A decade ago, almost no one used online backup services to store their data in the cloud. Yet, as smartphones become ubiquitous, the need to synchronize data among multiple devices has boosted the use of cloud backups and put more personal and business data onto third-party servers.
While centralized storage and administration of data in the cloud is beneficial for users, large stores of data attract unwanted attention as well, and not just from cybercriminals and hackers. With the June revelations of the extent to which the U.S. National Security Agency (NSA) is collecting data on users, more businesses and people are concerned that their data may be accessed by a subpoena or search warrant.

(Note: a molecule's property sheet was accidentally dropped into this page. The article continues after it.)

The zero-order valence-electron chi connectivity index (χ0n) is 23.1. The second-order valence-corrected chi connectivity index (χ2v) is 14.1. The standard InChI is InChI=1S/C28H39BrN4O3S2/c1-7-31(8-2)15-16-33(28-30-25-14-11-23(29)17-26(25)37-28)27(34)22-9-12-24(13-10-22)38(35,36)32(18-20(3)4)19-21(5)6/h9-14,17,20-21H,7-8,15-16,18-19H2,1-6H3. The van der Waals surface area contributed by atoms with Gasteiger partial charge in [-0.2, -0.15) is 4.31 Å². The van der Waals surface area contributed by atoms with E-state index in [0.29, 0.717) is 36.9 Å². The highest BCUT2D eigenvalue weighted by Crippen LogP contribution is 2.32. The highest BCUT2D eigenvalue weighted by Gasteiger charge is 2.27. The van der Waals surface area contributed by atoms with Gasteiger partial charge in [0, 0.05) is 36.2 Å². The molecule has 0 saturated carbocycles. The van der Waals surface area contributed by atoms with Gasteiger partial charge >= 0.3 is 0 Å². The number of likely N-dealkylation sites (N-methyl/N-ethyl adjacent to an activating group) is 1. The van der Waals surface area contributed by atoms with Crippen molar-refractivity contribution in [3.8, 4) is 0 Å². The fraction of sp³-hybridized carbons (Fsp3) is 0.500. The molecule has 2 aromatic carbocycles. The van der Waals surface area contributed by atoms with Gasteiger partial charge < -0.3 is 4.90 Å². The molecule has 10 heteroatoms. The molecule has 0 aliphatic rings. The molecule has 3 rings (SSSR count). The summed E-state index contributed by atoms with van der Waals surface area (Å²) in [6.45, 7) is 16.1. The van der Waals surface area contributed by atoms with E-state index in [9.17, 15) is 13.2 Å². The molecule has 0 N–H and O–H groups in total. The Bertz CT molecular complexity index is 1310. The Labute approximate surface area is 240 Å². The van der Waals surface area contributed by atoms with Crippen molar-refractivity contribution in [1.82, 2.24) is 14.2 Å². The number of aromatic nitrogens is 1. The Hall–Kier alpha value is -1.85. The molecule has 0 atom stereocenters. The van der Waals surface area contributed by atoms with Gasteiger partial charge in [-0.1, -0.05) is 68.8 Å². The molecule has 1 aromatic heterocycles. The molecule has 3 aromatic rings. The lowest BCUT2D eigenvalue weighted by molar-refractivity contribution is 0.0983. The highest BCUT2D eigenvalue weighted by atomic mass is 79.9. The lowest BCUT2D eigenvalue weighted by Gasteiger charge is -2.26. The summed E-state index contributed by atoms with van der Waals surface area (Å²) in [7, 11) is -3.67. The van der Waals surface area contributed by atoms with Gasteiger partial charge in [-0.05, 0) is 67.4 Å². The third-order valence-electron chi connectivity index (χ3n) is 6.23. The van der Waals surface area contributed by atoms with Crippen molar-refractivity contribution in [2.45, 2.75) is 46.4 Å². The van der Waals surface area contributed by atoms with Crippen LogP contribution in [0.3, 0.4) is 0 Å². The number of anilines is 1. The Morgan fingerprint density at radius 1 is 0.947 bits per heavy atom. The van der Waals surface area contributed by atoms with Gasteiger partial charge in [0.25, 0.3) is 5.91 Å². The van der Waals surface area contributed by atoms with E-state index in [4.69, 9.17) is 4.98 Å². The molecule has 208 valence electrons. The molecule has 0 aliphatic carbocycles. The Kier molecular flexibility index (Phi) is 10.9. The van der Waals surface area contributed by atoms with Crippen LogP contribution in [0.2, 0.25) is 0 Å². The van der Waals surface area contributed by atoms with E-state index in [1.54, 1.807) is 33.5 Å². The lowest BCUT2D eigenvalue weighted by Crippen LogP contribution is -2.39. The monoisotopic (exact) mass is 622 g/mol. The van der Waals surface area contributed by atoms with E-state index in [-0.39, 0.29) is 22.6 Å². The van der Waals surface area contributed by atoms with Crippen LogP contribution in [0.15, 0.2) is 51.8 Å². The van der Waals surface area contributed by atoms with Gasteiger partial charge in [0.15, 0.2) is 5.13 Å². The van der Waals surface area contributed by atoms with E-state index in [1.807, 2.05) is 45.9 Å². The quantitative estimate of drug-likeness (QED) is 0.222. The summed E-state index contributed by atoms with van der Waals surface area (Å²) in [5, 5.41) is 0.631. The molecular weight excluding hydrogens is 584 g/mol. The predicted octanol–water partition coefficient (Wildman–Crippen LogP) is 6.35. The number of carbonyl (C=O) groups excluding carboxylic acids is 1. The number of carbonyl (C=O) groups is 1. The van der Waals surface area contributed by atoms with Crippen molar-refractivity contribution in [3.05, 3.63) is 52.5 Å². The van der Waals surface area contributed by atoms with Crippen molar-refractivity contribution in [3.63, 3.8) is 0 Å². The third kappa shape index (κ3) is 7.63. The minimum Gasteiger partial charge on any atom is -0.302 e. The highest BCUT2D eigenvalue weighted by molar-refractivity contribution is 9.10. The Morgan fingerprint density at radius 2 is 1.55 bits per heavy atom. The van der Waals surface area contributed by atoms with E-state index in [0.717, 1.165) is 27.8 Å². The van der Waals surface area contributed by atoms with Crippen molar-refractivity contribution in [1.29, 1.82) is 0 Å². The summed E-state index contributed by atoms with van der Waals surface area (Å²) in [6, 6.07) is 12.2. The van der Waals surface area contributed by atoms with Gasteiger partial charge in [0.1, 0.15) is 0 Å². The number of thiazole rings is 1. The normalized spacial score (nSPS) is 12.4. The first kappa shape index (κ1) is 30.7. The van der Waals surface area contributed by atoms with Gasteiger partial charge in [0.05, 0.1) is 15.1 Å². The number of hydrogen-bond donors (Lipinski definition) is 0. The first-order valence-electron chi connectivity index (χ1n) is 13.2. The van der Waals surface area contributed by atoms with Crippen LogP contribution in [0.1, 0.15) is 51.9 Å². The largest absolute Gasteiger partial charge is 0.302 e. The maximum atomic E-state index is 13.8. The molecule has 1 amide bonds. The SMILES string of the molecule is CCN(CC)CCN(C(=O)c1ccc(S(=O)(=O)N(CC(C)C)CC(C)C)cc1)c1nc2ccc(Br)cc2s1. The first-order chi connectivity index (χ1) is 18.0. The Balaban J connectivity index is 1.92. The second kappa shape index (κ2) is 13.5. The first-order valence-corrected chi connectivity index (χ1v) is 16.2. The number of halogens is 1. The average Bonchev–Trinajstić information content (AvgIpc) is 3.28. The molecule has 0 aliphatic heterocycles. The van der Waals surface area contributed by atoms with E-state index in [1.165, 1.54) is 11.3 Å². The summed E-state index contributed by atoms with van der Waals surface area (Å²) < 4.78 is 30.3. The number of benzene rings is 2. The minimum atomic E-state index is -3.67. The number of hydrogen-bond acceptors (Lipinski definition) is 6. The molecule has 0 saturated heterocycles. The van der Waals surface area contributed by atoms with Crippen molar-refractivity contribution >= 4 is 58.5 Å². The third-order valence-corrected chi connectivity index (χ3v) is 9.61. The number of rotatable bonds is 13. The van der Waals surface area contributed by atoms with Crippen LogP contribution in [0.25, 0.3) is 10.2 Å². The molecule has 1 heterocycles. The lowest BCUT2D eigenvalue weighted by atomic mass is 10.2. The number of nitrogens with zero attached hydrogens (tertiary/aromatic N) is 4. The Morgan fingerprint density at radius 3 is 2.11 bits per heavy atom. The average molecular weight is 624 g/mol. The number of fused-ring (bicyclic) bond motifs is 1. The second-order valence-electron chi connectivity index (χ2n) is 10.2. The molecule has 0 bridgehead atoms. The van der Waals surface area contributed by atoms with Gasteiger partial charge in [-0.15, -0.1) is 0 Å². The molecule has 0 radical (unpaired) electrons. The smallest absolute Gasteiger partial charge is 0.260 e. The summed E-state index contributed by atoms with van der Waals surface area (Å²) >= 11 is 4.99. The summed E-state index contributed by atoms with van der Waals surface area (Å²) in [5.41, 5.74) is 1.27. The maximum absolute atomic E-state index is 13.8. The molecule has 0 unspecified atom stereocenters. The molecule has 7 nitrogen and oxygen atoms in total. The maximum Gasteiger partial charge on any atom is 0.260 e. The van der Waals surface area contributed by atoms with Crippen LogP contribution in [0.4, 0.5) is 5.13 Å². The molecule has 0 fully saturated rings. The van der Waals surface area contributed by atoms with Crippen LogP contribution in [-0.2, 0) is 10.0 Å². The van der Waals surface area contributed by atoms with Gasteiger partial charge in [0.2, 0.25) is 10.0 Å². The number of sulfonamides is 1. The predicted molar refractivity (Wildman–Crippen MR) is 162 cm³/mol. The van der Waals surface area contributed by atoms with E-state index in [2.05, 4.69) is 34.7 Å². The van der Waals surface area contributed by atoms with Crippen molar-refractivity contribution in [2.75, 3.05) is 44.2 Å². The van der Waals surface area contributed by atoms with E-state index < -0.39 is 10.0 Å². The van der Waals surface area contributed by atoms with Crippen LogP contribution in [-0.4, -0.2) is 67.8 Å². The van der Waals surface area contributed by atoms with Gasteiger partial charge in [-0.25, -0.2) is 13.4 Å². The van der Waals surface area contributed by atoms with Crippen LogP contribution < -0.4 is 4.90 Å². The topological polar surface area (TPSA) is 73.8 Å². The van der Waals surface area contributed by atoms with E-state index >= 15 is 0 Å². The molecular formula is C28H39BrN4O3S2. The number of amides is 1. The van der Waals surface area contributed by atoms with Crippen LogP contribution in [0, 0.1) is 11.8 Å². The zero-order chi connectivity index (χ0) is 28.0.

In fact, legal access to such detailed data may be a greater threat than hackers, says Lee Tien, senior staff attorney with the Electronic Frontier Foundation (EFF).